• Impacted 35% of time-sensive searches, or 6% - 10% of searches to a noticeable degree, depending on the country and language searched from

Further reading

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Query Encryption: October 18, 2011

New Feature

To better protect the privacy and security of its users, Google announced they would be encrypting search queries by routing signed in accounts to the SSL version of Google, at https://www.google.com.

Downside for Digital marketers

The downside to the new default query encryption was that Google's keyword referral data would now be missing for a sizeable chunk of Web traffic. What this means is: keywords that searchers use in Google—when they're signed into their Google account—to find your website in organic search results would now display as not provided in Google Analytics. This was devastating news for search marketers and site owners interested in seeing valuable search referral history.

The catch—that many speculate was the real reason for Google's switch to encrypted search—was that keyword referral data was still being made available for clicks made on Google's paid search results, AKA Adwords.

Keypoints

  • At this point, the change was only made on Google.com
  • Google software engineer Matt Cutts estimated that even at full roll-out, the amount of searches made from signed-in accounts on Google.com would be in the single-digit percentile.

Further Reading

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Panda Flux - incl Panda 3.0 (#8): October 5, 2011

Algorithm update to the Page Layout Filter

On October 5th, Google's Matt Cutts announced via twitter to "...expect some Panda-related flux in the next few weeks, but will have less impact than previous updates (~2%)."

Fluctuations in search rankings were reported on at least October 3rd, October 9th (Panda 2.5.1), October 13th (Panda 2.5.2), and October 19th (Panda 2.5.3), Panda 2.5.2 being the most significant.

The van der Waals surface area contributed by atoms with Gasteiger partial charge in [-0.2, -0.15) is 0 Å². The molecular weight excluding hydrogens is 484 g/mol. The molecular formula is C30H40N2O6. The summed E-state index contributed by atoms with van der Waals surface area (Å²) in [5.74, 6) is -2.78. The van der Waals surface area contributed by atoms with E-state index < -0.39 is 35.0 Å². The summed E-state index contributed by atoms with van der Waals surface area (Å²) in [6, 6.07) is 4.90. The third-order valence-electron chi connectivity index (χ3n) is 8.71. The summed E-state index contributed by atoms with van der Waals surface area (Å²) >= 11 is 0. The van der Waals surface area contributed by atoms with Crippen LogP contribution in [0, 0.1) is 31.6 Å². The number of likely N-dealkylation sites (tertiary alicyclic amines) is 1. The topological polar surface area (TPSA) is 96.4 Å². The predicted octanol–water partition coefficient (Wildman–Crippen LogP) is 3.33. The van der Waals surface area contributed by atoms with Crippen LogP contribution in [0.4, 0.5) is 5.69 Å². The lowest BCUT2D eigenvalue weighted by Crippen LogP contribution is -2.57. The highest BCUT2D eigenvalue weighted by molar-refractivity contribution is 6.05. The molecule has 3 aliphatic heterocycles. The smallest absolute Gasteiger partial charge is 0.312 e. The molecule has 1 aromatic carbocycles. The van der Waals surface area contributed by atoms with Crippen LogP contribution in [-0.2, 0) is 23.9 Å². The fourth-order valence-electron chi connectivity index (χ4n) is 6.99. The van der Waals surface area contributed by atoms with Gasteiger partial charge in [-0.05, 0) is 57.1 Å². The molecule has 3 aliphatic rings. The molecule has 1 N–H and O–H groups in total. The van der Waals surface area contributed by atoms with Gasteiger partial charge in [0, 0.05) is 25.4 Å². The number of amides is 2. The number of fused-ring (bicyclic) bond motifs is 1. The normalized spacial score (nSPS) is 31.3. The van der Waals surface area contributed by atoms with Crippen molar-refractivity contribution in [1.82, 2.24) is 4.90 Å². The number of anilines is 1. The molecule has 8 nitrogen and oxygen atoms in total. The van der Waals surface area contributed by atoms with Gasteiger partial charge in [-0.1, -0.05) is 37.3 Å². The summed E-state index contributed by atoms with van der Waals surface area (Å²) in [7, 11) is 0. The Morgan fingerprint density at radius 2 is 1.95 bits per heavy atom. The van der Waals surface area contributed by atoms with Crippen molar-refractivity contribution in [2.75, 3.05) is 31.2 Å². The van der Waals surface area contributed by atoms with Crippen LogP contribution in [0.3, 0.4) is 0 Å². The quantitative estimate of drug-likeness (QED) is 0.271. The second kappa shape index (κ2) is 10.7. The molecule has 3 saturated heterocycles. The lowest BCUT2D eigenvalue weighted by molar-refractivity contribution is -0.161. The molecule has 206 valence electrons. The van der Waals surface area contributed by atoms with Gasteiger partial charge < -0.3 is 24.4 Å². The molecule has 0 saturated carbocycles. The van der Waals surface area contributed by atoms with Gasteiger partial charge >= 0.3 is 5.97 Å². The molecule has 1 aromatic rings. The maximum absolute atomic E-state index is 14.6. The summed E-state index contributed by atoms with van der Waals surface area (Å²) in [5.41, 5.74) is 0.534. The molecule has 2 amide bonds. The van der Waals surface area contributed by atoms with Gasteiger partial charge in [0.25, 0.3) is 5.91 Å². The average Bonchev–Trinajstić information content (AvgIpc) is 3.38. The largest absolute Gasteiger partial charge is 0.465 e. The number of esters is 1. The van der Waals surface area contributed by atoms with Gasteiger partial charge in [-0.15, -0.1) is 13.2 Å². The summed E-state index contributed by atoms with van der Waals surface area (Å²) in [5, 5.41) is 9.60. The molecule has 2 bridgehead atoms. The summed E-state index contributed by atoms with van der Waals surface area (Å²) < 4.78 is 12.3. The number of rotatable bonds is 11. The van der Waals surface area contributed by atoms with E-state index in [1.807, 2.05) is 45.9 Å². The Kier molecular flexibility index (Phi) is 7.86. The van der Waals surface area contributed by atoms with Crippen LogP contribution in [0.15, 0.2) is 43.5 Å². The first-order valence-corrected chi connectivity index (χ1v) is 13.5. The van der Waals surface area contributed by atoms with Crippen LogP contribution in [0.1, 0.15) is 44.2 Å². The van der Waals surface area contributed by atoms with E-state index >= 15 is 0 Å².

Panda 2.5.2 was originally thought to be a minor update, but should have—and was, later—considered to be Panda 3.0, because of its significant effect on many search rankings. It appears that there may have been several other Panda algorithm changes or refreshes as well during this period.

Key points

  • Other associated updates were made throughout October, fluctuating search rankings
  • Google offered no exact percentages of affected searches by Panda 2.5
  • Less than 2% of searches were noticeably affected

Further Reading

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Panda — 2.5 (#7): September 28, 2011

Data refresh of the Page Layout Filter

Originally, Google made no announcement of Panda 2.5, but it's believed that the update was made on September 27 or 28, 2011. It was unclear as to whether this was an algorithm change or a data-refresh only.

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Panda — 2.4 (#6): August 12, 2011

Algorithm update to the Panda High-quality Sites filter

Almost 6 months after Panda was first launched in the US, Google announced that the filter was rolled out Internationally, in most languages.

  • Impacted 6-9% of typical searches (Major update)
  • Panda was not rolled out in Chinese, Japanese, or Korean, where further testing was still necessary
  • Only minor changes to English version of Panda

Further Reading

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Panda — 2.3 (#5): July 23, 2011

Algorithm update to the Panda High-quality Sites filter

Panda 2.3 was another minor update, incorporating some new signals to help differentiate between higher- and lower-quality websites.

Further Reading

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Panda — 2.2 (#4): June 21, 2011

Algorithm update to the Panda High-quality Sites filter

On June 21 2011, Google confirmed an update to their Panda algorithm, which occurred some time around the June 16th.

With the confirmation of the Panda update, Google's Matt Cutts noted that Panda is not a constantly running algorithm. Instead, Google manually runs it as a filter every few weeks against Google's entire index of pages to weed out low quality websites.

  • This Panda update targeted scraper sites, which copy and re-publish content from other sites, sometimes even out-ranking them.
  • Matt Cutts offers that the Panda update is run every few weeks to filter low quality sites from search results

Further Reading

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Schema.org: June 2, 2011

New feature